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Average Sperm Length Gives Insight to Male Factor Infertility

Medical News Today,  Nov 13, 2012

November 13, 2012

A recent study out of Brown University, published in the journal Human Reproduction, says variation in sperm length is an indicator of decreased motility, a male factor infertility condition.

Researchers recruited 103 men randomly from a previously selected sample of 500. They measured the heads, flagella (tails), and body of 30 sperm per participant. They also examined concentration and motility per the World Health Organization (WHO) guidelines.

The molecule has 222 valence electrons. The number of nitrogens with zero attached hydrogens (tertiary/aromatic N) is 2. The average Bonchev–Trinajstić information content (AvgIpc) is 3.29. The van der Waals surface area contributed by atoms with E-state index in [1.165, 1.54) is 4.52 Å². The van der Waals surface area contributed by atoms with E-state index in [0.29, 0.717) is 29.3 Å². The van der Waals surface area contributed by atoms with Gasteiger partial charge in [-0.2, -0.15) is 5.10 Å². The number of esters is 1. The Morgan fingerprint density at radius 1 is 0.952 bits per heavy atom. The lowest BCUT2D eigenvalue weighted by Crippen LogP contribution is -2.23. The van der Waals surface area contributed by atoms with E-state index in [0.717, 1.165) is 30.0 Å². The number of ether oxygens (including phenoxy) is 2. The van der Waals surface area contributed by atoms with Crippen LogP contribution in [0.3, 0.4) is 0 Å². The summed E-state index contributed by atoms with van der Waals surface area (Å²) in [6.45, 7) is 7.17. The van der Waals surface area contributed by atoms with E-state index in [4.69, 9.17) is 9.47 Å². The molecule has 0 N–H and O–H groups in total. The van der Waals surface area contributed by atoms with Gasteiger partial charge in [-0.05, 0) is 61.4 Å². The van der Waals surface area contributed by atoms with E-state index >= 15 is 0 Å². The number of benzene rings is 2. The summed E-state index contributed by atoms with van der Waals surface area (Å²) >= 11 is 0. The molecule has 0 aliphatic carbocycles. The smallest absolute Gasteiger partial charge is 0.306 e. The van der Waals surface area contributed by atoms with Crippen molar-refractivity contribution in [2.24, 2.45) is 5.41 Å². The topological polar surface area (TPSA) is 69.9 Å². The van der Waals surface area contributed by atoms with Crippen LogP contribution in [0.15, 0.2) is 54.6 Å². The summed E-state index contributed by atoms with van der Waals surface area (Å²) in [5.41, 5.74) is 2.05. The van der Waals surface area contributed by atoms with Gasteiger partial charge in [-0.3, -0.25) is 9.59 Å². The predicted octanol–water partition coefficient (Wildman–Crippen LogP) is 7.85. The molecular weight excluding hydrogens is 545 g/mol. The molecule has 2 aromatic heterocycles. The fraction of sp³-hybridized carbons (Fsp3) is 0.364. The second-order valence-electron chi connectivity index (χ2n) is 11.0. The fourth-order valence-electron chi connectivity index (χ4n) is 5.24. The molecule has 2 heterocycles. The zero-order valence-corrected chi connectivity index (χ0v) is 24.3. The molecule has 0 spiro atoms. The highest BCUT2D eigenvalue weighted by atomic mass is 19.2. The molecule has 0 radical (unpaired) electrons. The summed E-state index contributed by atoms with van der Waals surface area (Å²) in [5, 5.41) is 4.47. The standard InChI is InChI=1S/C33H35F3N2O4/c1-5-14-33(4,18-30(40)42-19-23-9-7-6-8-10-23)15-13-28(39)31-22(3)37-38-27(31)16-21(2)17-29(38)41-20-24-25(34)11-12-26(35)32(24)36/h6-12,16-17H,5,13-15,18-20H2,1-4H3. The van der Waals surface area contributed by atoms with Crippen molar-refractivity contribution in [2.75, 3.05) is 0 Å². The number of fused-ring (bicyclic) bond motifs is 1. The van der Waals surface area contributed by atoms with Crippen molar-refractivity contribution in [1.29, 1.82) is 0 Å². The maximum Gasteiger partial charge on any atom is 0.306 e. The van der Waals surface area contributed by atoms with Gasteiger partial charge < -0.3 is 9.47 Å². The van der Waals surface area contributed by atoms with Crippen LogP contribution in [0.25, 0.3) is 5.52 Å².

Findings suggested that men with greater average flagellum length, flagellum-to-head length ratios, and total length sperm had gametes better capable of swimming, thus reaching an egg for fertilization. Greater inconsistencies of average length meant lower concentration of strong swimming sperm.

Jim Mossman, lead author of the study says: "This could be an indirect marker of testis function.” The results provide insight to the causes of male factor infertility, which accounts for 1/3 of all infertility cases.

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